Narratives of climate change

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A journey between journalism, data visualization, video games and infographics, to build a narrative on climate change which is accurate and at the same time engaging for the public. The CMCC event at the International Journalism Festival in Perugia, with an outstanding panel in the climate communication arena.

Numbers alone are not enough. We need narratives to communicate climate change to audiences in a way that makes data easy to grasp and, at the same time, balancing scientific accuracy and accessibility, exploring paths to connect the scientific community and the world of journalism.

Saturday April 9, at the Sala della Vaccara at Palazzo dei Priori in Perugia, at the International Journalism Festival, Mauro Buonocore, head of the Communication and Media Office at the CMCC Foundation, had a conversation with the communication experts Angela Morelli, CEO and cofounder of InfoDesignLab, Jelena Prtoric, freelance journalist, and Meera Selva, Deputy Director of the Reuters Institute for the Study of Journalism.

The panel dived into an in-depth conversation about forms and languages to tell what climate change is and why it affects us all, from policymaking to everyday life.
How to interpret the word ‘narrative’ when communicating an issue as complex as climate change across different perspectives, professionalities, and sectors? To answer this question the panelists selected some keywords particularly significant to them.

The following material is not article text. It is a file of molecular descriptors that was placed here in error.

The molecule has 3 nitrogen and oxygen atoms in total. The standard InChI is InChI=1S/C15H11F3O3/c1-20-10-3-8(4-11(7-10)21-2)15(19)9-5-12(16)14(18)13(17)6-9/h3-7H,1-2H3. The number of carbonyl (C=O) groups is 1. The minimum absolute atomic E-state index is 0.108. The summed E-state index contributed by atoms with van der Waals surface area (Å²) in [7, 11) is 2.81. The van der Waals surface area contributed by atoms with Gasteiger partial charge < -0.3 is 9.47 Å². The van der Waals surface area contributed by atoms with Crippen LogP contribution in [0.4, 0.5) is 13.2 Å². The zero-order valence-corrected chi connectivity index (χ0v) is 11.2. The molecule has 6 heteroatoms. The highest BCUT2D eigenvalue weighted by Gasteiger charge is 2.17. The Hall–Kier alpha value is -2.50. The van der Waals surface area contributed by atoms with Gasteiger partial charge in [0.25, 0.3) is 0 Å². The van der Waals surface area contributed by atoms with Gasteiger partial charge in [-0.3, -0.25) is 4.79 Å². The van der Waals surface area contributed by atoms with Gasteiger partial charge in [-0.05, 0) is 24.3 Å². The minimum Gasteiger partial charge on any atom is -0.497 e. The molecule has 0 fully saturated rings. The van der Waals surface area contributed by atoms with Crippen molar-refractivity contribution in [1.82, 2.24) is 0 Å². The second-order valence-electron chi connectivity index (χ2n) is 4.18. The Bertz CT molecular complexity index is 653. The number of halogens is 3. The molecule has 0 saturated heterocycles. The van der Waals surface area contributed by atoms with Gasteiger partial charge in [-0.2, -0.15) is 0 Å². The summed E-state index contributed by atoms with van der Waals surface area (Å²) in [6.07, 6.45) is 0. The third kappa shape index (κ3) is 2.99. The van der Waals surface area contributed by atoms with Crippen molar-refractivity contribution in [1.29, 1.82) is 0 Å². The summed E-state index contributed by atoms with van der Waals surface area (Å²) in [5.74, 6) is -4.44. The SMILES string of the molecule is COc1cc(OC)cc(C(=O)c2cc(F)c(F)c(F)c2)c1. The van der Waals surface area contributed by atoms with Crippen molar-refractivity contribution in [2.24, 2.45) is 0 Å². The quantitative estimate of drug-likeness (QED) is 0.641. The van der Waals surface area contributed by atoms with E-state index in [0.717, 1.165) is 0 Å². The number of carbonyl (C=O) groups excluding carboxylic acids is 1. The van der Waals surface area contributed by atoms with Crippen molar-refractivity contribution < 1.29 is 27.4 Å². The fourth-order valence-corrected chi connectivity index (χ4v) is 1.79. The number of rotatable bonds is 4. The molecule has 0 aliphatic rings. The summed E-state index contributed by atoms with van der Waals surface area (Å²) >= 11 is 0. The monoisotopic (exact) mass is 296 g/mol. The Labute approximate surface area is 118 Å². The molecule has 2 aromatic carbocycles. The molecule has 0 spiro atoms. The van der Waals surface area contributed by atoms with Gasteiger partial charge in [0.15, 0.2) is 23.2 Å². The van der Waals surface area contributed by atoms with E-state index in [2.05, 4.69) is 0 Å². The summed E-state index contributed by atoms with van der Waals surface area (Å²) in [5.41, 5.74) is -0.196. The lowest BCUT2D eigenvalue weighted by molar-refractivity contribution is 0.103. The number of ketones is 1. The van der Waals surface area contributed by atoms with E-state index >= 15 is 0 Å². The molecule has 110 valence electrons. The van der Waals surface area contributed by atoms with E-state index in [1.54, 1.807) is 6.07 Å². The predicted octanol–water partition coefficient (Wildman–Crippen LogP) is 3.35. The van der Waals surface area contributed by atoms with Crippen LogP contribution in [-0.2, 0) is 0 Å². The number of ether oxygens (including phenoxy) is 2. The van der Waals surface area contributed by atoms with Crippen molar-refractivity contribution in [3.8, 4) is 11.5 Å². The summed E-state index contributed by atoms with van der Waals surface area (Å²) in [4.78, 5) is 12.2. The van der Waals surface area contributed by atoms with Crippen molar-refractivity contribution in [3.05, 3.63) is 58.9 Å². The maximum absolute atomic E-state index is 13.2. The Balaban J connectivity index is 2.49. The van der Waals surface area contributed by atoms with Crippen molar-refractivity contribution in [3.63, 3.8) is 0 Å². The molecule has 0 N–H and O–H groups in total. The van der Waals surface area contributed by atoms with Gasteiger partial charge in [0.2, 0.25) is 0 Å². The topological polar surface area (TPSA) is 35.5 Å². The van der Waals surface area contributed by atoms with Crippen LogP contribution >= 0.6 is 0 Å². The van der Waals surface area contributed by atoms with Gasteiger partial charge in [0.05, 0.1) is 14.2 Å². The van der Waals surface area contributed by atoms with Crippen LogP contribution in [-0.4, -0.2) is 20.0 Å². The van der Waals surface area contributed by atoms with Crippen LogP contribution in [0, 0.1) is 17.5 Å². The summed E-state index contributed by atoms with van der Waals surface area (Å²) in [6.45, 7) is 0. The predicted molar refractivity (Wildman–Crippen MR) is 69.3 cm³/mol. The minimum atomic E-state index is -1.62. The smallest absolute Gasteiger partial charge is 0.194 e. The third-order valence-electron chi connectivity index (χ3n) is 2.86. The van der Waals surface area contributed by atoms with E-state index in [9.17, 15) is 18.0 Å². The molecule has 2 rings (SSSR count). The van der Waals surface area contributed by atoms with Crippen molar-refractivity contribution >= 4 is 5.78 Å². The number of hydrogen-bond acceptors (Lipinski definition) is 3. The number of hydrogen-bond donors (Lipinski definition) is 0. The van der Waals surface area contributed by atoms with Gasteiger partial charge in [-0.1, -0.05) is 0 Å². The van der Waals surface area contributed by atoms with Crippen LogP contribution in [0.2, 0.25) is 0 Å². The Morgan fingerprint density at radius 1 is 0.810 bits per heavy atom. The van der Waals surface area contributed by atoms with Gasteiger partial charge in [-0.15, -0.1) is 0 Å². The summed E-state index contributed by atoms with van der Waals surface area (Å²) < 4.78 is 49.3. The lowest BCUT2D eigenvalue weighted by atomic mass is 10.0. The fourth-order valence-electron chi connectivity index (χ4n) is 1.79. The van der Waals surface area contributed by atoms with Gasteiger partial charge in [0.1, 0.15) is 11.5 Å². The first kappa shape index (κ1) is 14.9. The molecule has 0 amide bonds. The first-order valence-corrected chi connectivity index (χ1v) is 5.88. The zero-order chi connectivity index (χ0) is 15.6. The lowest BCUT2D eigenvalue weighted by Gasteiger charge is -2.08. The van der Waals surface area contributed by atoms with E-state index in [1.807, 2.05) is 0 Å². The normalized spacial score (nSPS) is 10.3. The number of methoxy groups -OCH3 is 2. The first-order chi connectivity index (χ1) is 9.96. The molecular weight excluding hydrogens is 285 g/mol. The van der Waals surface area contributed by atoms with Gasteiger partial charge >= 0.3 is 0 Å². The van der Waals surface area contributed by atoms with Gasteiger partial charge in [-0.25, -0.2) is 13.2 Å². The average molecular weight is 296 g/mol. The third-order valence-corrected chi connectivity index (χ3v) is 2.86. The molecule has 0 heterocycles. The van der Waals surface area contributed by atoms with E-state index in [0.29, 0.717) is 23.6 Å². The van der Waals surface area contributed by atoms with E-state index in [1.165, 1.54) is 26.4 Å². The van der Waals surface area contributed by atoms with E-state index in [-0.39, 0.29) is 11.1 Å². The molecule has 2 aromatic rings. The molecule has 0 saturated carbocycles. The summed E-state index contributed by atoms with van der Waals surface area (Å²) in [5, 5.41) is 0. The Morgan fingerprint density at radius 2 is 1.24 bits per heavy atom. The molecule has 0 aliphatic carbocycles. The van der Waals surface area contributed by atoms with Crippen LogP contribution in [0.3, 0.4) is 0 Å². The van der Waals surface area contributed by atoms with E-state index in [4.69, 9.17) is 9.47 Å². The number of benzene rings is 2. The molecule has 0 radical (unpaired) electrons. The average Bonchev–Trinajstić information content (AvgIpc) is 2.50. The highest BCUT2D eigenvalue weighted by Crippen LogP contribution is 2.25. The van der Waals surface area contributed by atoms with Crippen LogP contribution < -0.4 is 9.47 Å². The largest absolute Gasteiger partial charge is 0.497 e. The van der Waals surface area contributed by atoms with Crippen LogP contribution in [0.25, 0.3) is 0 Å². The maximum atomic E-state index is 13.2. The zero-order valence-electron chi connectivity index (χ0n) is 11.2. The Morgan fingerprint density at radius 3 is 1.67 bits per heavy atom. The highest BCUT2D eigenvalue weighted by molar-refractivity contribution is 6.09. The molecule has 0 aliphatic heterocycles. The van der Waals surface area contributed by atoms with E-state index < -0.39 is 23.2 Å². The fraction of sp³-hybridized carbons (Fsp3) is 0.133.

Angela Morelli, picking the word journey and discussing the role of data visualization as a powerful communication tool, has explained how “data visualizations can be seen as a journey we design for the audience. […] We guide the user through this journey on how they process the information, understand it or they are empowered to make informed decisions or they are moved to action, which is probably the most important but also the most difficult thing.”

When asked which word is representative of her idea of narrative, Meera Selva chose diversity. Discussing the Oxford Climate Journalism Network which she is now managing, she said: “The idea is to rethink how we look at the issue of climate change in the newsroom […]: who is telling the story on climate change, how it has been framed, whose perspective has been centered. Countries in the global south are the future, they are feeling the impact now.”

Narrative has to be built around two intertwined ideas, says Jelena Prtoric, to question and to explain. A data and investigative journalist, she stresses how in her job “it’s more about questioning what’s out there and, if there is a promise like, for example, the European Green Deal, what’s actually behind it, how has it been implemented, […] who is influencing that discussion.”

“My word for narrative is systemic,” adds Buonocore “[…] because at CMCC we carry on very multidisciplinary research. We cover all the chain of the research on climate change, from models to impacts and risk assessment and in different fields. I think we do need to look at the full picture, you can’t stay only in one sector, you really need to look at interactions and systems

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